My pals at work and I agree: if somebody has an aneurysm blow right there on the floor, we're not coding that person. We'll simply step over them and complain about being short-staffed again. If I'm unlucky enough to be "saved" when whatever I have in my brain goes kaplooey, then there're a couple of sympathetic MDs I work with who'll be up to the plate with morphine, potassium, benzos, and insulin--and a score of sympathetic RNs lined up behind 'em with pillows in case that doesn't work.
We do not kid about this. I am deadly serious about wanting to go toward the light when my time comes, and the friends I have through work are deadly serious about it, too. We see enough people who are kept alive after something catastrophic happens, only to die of something infinitely worse, like bedsores or pneumonia or just plain boredom.
The one fear I do have, even after all this time, is a glioma. I guess it's not as bad when you're going through it, since by the time you know you have one, it's pretty much too late. Your brain just sort of...goes, and eventually you quit caring, or even knowing that you ever cared about what's happening to you. I still am scared shitless of glioma, though, to the point that I have nightmares about people I love getting them, and I'm unable to take care of them.
Jokes. Everybody makes 'em.
We joke about everything. It's a running gag on the unit that anybody who tastes my cooking will immediately get in line to marry* (or at least discreetly support) me; I am the Butter Whore. It's also expected that somebody will crack a joke in the wake of a failed code ("What's green and fuzzy..."). The jokes mostly have to do with sex or addiction or a combination of the two. If a resident asks how I'm doing as I walk on the floor of a morning, the answer is always "Drunk. What do you think?" If we don't have the correct size gloves for a particular procedure, the gag is that the nurse is hung-over... ... ...AGAIN.
And, when one resident complemented me on having the entire setup for an emergency skull-drilling set up the first time out, he phrased it as, "Gosh! It's always so easy with you, Jo." To which I replied, not being a slouch, "You're not the first man who's said that."
Probably would've gone over better had his attending not been in the room, but whatever.
It's a weird combination of mid-twenties residents and perimenopausal nurses that sets up this dynamic. It's also something you won't find in most other hospitals; from the stories other nurses tell me, any given interaction between a resident and a nurse at our facility would result in a lawsuit at any other. The only rule is No Touching, and even that is broken when a patient codes unexpectedly and you need a hug.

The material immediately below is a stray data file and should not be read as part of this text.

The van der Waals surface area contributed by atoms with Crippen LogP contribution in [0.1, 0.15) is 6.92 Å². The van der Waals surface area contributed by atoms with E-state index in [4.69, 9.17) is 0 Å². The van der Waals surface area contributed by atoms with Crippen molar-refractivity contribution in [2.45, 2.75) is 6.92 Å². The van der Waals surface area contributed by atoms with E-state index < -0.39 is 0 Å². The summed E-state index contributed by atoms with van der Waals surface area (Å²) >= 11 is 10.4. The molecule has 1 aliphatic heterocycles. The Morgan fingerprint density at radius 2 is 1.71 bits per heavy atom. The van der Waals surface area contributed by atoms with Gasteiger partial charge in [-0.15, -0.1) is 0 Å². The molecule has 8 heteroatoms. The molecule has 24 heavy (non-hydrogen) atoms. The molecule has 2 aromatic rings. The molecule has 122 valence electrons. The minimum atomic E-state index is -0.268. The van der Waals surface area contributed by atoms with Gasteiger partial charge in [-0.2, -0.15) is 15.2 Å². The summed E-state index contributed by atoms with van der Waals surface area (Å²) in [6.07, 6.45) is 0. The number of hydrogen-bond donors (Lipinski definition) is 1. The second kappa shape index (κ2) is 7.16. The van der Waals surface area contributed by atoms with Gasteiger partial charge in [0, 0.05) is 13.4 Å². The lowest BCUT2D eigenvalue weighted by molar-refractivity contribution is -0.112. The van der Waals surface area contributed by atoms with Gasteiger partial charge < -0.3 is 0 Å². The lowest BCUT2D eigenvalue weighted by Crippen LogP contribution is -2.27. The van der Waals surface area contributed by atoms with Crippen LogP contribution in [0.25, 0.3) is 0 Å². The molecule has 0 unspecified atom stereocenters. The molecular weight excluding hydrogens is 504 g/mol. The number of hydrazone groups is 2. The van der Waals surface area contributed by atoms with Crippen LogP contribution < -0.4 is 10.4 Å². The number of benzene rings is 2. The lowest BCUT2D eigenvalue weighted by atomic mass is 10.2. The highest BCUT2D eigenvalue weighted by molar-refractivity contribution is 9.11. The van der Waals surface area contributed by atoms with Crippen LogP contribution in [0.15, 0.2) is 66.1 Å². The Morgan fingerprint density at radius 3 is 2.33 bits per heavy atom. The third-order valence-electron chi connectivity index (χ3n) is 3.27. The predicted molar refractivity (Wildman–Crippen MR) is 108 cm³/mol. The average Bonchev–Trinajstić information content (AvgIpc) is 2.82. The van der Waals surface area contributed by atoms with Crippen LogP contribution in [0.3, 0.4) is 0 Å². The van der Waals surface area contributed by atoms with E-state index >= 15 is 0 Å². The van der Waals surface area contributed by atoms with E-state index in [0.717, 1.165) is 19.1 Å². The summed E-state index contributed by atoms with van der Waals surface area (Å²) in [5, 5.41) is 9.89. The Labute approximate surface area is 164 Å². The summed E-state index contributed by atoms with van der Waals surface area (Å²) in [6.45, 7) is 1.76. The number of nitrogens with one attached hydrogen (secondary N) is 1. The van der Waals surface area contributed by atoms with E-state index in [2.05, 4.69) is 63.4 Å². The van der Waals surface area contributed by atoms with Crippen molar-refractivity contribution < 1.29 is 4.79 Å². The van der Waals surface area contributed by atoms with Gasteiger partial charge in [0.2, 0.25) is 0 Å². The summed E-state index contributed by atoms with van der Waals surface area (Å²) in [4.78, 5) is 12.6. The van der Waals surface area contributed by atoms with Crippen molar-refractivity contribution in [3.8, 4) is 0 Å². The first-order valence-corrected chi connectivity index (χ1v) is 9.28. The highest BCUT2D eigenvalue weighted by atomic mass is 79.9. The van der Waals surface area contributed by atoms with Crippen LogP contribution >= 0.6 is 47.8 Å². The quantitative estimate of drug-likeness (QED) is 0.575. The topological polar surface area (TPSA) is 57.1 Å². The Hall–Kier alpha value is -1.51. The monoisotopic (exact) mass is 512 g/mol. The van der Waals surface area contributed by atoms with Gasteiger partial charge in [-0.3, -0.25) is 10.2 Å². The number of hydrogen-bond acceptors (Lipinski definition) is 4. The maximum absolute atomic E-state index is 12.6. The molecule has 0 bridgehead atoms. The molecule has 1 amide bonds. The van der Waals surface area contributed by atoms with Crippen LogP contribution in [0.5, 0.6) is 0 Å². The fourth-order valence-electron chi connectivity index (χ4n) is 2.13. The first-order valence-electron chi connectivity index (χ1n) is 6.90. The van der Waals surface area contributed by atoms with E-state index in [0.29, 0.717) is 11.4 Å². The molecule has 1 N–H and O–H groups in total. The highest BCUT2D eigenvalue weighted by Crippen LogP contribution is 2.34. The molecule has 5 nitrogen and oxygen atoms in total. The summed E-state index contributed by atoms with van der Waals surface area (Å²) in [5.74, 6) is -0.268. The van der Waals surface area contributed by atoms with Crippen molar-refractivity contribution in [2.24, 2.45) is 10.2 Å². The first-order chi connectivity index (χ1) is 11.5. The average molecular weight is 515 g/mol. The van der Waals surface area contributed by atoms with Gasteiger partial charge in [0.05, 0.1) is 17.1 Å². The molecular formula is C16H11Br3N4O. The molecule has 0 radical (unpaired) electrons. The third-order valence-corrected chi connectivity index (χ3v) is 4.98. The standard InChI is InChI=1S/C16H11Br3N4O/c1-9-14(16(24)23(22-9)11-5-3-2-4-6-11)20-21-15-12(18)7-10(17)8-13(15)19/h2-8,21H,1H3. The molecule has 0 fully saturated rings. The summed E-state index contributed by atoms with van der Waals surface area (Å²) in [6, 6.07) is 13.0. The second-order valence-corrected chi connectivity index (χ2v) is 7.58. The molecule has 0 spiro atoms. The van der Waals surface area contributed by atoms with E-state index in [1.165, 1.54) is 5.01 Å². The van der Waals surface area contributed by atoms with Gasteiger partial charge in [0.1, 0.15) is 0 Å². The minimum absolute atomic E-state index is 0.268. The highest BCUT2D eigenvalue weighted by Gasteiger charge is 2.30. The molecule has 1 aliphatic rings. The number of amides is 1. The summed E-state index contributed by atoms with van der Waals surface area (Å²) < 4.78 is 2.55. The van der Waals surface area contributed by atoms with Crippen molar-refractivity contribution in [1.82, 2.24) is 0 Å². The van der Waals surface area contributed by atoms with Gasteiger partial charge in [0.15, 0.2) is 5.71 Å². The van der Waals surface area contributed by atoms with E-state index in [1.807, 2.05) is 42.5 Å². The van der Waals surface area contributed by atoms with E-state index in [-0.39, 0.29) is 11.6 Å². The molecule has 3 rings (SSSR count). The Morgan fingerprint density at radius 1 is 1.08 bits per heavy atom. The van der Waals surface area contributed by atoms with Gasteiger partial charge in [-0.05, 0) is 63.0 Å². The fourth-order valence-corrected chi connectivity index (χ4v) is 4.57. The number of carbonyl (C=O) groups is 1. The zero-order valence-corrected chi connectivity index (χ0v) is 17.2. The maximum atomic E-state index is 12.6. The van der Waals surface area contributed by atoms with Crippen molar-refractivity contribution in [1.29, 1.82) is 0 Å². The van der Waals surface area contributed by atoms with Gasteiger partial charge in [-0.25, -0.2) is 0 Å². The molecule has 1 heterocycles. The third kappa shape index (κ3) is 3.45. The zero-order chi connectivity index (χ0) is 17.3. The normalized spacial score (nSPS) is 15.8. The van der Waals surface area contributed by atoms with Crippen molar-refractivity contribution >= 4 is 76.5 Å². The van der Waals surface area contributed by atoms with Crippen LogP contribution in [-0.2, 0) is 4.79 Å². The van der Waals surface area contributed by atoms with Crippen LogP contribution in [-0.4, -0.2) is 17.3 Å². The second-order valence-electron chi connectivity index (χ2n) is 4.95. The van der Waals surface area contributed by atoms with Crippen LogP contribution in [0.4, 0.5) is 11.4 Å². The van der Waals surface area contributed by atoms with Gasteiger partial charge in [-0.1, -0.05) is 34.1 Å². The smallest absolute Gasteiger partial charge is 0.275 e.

Complexes: we nurture them.
I work with an incredible bunch of people. Everyone is at least very, very smart; the people who are geniuses outnumber those of us who are simply brilliant by at least three to one. Yet, in all the people I've worked with over the years, I've only come across one case of Insurmountable Ego, and that wasn't a neurosurgery resident.
As a result, we foster complexes among ourselves. Am I good enough? Am I fast enough? Can I get faster? Can I get smarter? What am I missing?
If you're the nurse for a patient on whom any service is rounding, be it otolaryngology, neurosurgery, or general surg, you'd better have every single bit of trivia about that patient on the tip of your tongue. Not just the potassium levels and hematocrits from the last two days, but everything from the last week needs to be on your mind: "This patient's sodium was 119 on Thursday, but with a fluid restriction of 1 liter and a free water restriction of 300 cc's, we've gotten him to 133 as of this morning at 0500."
Outstanding work: We reward it.
The most outstanding work you do on our unit won't be compensated with a raise (in these tough economic times) or a TEAM PLAYA pin (since that went the way of all flesh); rather, you'll hear an attending say, when he's not aware you're just outside the room, "I have no worries about you when Jo is taking care of you. She's one of the best nurses I've ever worked with."
My own complexes lead me to dispute that, but it was nice to hear anyhow.
And it's also nice that the surgeons see us as people, and we them, and not just as professionals. When Kim's wedding invitation went up on the bulletin board in the locker room, we all gathered 'round to jibe her about how we were going to caravan to New Mexico in hippie vans and crash her reception. When BoBo's mom died, far too early of something we ought to have been able to fix, we all rallied 'round with casseroles, cards, and a money tree. (That last is a Southern thing.) It's because we work together well, without ego or bullshit, that we can do that.
It's marvelous beyond expression when the patient we helped heal from something awful remembers us every year on the anniversary of his discharge and sends us flowers (one bunch for every nurse on the floor, zut alors!) and a tray of deli meats and cheeses. It's equally amazing when a former patient sends us the birth announcement of the child we all doubted would ever be born.
If you're a new nurse, or an old, bitter nurse in a crappy situation, look at how the people interact when you visit a possible employer. Notice if they say hello and ask when you might start. See if they look happy. Ponder how they address each other.
In ten million lifetimes, I could not have wished for a better work environment. Even with the cliquish, crappy behavior of some of my coworkers, even with Manglement screwing up our best-laid plans, it is still the best. place. ever. to work.
Now, if I can just net me a bottle of vodka and an empty elevator shaft, with that cute new guy from Orthotics... ... ...
(*line forms to the left. No pushing, please. And the first spot is already reserved.)